COMPACT recent report provides an in-depth insight into i) Progress in the implementation of EU standardization policies; ii) Strengths and weaknesses of national, regional and international (pre)standardization organizational setting; iii) European digital industry position in a global context; iv) Distance from ethical universalism principle of equal power share in samples of standardization bodies at all levels; v) Participation, engagement and representation of SME’s in standardization processes in digital industry (i.e. inclusiveness of the process), and finally challenges that European economic space experiences due to the fact that European industry combined is no match to the U.S. private sector dominance in W3C that may decide the future of economies.
Brief summary of findings:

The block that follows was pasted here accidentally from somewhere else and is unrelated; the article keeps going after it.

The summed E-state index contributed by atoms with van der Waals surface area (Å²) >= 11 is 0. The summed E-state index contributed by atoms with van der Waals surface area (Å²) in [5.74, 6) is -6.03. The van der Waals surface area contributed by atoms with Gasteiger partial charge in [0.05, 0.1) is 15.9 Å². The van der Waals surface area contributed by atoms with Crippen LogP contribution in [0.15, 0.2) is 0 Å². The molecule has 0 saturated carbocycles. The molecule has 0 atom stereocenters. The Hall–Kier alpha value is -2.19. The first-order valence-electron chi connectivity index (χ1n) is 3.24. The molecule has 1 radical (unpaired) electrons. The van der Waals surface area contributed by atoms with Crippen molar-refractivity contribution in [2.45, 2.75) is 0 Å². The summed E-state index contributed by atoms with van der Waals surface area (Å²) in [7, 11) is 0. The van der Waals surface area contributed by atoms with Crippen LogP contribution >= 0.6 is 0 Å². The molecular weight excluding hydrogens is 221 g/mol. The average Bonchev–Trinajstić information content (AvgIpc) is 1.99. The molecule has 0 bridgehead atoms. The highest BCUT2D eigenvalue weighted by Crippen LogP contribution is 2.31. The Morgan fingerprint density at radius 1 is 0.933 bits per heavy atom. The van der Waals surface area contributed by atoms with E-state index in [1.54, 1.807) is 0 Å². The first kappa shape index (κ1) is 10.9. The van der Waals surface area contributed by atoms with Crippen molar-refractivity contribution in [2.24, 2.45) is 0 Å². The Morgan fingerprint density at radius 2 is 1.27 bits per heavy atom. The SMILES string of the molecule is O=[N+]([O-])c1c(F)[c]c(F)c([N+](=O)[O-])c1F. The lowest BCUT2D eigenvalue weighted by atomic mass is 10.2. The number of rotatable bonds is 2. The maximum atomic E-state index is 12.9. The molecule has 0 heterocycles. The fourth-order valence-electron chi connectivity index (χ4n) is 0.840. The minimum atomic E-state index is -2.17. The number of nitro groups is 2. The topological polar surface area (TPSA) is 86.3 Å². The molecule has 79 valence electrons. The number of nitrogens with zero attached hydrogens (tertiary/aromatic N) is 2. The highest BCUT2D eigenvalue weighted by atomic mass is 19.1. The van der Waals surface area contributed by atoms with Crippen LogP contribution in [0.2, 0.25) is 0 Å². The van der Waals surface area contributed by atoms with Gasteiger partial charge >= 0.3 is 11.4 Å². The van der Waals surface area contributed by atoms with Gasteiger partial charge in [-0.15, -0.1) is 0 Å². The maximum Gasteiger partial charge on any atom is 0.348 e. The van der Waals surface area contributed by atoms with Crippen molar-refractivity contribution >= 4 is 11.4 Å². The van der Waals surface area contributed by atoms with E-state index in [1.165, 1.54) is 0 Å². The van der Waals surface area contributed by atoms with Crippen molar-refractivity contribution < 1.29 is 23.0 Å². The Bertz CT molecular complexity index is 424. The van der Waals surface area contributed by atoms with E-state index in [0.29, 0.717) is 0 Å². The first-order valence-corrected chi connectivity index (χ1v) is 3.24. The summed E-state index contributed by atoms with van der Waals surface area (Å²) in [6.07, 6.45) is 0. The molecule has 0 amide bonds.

With all reservations expressed throughout our report, researchers are firm in their concerns that standardization policies and structure as it is, does not support the competitiveness of the European digital industries on a global scale. National representation in work of specific Technical Committees on European level is low, unequal, and disproportionate, and it is not inclusive to the new and potentially emerging startup community in this sector. National Standard Developing Organizations lack effort to reach out to small and medium enterprises across the spectrum. This reflects in low literacy on digital developments among average small or medium company in the European economic space, thus posing a threat that European economies may significantly suffer in the years to come. National standard developing organizations have conservative economic culture that is evidently outdated and not appropriate for application in the emerging digital markets. Lack of interest by national standard developing bodies in specific standardization processes (i.e. technical committees) on European and International level provide that many of the standards and consequently industry developments may go even unnoticed by them.
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